Although sales in China have yet to surpass the Americas, that point is not too far away. But the quarter did see iPhone sales from the Middle Kingdom overtake the US, and it also witnessed total revenue from China leapfrog that of Europe – two pretty significant milestones.
Apple is in a position that its American rivals and counterparts – Google, Microsoft, Amazon, Facebook etc – would dearly love. They’ve all been either banned or investigated for anti-trust dealings – in other words harangued by the authorities. These firms face an uncertain future in the world’s soon-to-be largest technology market. But while Apple is largely loved by consumers still in style-obsessed China, its days too could be numbered.
Certainly the government has been making life difficult for US tech firms over the past year or two. The revelations from NSA whistleblower Edward Snowden has given it the perfect excuse to request stringent security checks on products destined for the public sector market. It’s a de facto ban for many providers. Beijing is trying to do the same with the banking industry. And it will get its way, eventually.
What does it mean for Apple? Yes the firm is a large investor in the country. But that won’t count for much if or when Beijing wants to apply some pressure. Apple has already been forced to comply with its unpalatable censorship demands, withdrawing apps from its store. It was notably silent when the authorities launched a Man in the Middle attack on iCloud last year. And CEO Tim Cook was forced to make a grovelling apology when a state TV-led witch hunt found issues with its customer service in the country. Cook has reportedly also agreed to give the government access to its source code in a bid to pacify regulators and ensure its devices are approved. This in itself could backfire if Beijing uses that intelligence to create backdoors to spy on Apple users outside the country.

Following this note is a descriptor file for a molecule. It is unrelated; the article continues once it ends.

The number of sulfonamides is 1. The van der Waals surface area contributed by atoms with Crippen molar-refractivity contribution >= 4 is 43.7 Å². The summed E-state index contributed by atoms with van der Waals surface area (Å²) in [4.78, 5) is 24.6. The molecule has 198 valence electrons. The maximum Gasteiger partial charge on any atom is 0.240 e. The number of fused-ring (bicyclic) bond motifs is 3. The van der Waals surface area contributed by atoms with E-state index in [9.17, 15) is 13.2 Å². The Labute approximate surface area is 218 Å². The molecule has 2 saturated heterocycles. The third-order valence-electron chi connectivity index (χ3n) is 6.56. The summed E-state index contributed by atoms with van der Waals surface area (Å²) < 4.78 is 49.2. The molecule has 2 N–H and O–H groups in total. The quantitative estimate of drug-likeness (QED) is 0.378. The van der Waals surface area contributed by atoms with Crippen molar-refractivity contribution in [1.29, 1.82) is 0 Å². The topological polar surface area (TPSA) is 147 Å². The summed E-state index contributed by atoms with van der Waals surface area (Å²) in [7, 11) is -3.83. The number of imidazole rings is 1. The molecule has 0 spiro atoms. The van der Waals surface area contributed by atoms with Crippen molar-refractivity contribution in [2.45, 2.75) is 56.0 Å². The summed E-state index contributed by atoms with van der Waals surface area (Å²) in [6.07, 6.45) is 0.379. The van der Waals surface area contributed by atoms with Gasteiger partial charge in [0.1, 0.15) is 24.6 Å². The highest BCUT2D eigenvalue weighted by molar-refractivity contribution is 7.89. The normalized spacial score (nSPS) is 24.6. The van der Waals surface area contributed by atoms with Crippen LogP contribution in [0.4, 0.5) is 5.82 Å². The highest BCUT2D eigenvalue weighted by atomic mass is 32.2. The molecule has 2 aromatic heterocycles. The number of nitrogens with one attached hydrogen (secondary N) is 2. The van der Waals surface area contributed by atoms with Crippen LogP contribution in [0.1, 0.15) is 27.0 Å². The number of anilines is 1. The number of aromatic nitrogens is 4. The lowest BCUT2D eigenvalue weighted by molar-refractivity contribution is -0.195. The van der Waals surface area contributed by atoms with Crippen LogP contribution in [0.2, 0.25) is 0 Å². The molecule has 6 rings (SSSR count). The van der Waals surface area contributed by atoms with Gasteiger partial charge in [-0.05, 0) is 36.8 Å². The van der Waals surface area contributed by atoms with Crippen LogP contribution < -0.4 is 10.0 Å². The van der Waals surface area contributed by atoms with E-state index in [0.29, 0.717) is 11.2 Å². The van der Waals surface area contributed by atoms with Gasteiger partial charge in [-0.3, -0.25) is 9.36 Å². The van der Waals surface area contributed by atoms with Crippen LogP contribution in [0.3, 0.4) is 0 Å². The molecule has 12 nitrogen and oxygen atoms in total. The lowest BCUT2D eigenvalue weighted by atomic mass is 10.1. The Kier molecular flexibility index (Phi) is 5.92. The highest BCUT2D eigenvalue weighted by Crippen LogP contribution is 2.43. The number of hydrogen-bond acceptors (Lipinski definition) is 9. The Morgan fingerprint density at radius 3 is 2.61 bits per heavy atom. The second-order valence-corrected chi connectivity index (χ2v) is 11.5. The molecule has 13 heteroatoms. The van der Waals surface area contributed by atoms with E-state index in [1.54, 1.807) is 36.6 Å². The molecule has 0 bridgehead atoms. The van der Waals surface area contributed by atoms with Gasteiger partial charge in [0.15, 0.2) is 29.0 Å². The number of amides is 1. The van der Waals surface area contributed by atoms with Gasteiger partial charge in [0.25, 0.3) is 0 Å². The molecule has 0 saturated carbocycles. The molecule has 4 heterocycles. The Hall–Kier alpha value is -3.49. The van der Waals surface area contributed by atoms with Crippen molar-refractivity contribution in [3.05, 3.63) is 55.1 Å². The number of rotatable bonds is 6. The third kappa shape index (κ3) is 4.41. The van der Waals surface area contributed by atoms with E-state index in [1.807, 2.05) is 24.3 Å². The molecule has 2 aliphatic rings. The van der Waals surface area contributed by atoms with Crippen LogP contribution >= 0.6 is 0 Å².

Then there’s the issue of growth. China is not necessarily the license to print money many think it is for Apple.
IDC analyst Xiaohan Tay told me smartphone growth will begin to slow in the country over the coming years.
“Most of the growth in the smartphone market will come from the lower end segment of the market. As Apple is a high-end product in the China market, most of its growth will come from replacement users which are the Apple fans, as well as those who may be using the higher end Android phones at the moment,” she added.
“The new iPhones were a hit in the Chinese market as consumers were awaiting the release of the larger screen sized phones from Apple for the longest time, and this helped to drive growth in the past two quarters since the new iPhones were launched in China.”
Growth will continue, but at a slower rate, although the Apple Watch represents a great opportunity to arrest that slide, she added.
“The die-hard Apple fans as well as the middle and upper-middle class consumers in the cities will help to sustain the growth,” said Tay. “I believe that Apple’s high prices actually makes its phones more desirable for the consumers. Owning an iPhone represents a status symbol that the average consumer wants to work towards.”
Plenty of positives for the future for Apple in China, then. But what the Middle Kingdom giveth it can also taketh away. In my opinion, Cupertino had better disperse its eggs into other BRIC baskets if it wants to avoid a nasty surprise down the road.